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Title: Internal nutrient cycling in evergreen and deciduous tree species
Author: Cottam, Nigel D.
ISNI:       0000 0001 3389 9612
Awarding Body: University of Aberdeen
Current Institution: University of Aberdeen
Date of Award: 1990
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This thesis compares the cycling of nutrients (N, P, K, Mg and Ca) within twigs and foliage, between the evergreen species Pinus sylvestris L. (Scots pine) and Picea abies (L.) Karst. (Norway spruce), and the deciduous species Quercus petraea (Matt.) Liebl. (oak) and Betula pubescens Ehrh. (birch). In addition, the role of foliage produced in previous seasons as a source of nutrients for current growth, in young stands of Scots pine and lodgepole pine (Pinus contorta Loud.), was investigated by means of defoliation experiments, where various age-classes of foliage were removed. In both evergreen and deciduous species, the main areas of overwinter storage and sources of nutrients to support current growth appear to lie outside the twig/foliage system. Patterns of leaf litter production were similar in both Scots pine, oak and birch, however the deciduous species lost a greater amount of nutrients in leaf litter than did the evergreen species. In comparisons between Scots pine and oak, it was observed that foliage production in spring and summer is much slower, and takes place over a longer period, in the Scots pine, which also maintains a greater amount of nutrients within its foliar biomass. Results from the artificial defoliation experiments, suggested that older needle fractions do not play a major role in supplying nutrients to sites of current growth, however they do appear to provide an essential source of photosynthate to support new biomass production. A mechanism is proposed, whereby evergreen species are able to reduce the level of current nutrient demands in two main ways, firstly by means of their slower more extended growing period, and secondly by maintaining lower foliar nutrient concentrations (thereby reducing nutrient losses via leaf litterfall), at the expense of maintaining a greater amount of nutrients within their biomass.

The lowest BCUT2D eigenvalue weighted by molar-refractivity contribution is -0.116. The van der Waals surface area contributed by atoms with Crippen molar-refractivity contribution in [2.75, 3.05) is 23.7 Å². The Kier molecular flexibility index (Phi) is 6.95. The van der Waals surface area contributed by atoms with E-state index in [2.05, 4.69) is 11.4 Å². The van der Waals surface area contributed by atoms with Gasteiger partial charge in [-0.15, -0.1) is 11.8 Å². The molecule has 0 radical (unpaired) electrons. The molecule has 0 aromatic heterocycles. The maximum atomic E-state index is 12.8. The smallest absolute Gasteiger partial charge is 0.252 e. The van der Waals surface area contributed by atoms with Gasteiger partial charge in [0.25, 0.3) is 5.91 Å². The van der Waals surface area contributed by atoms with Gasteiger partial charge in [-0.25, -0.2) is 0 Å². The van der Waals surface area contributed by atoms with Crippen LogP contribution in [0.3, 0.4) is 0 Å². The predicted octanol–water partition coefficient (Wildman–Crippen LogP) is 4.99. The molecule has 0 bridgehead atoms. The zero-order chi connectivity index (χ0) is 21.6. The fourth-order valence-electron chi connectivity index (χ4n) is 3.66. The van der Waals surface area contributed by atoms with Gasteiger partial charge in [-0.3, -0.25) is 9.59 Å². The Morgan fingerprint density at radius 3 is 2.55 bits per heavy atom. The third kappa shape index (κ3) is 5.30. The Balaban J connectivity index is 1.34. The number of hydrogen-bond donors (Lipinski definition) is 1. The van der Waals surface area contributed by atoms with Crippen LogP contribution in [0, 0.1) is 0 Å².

Supervisor: Not available Sponsor: Not available
Qualification Name: Thesis (Ph.D.) Qualification Level: Doctoral
EThOS ID:  DOI: Not available
Keywords: Botany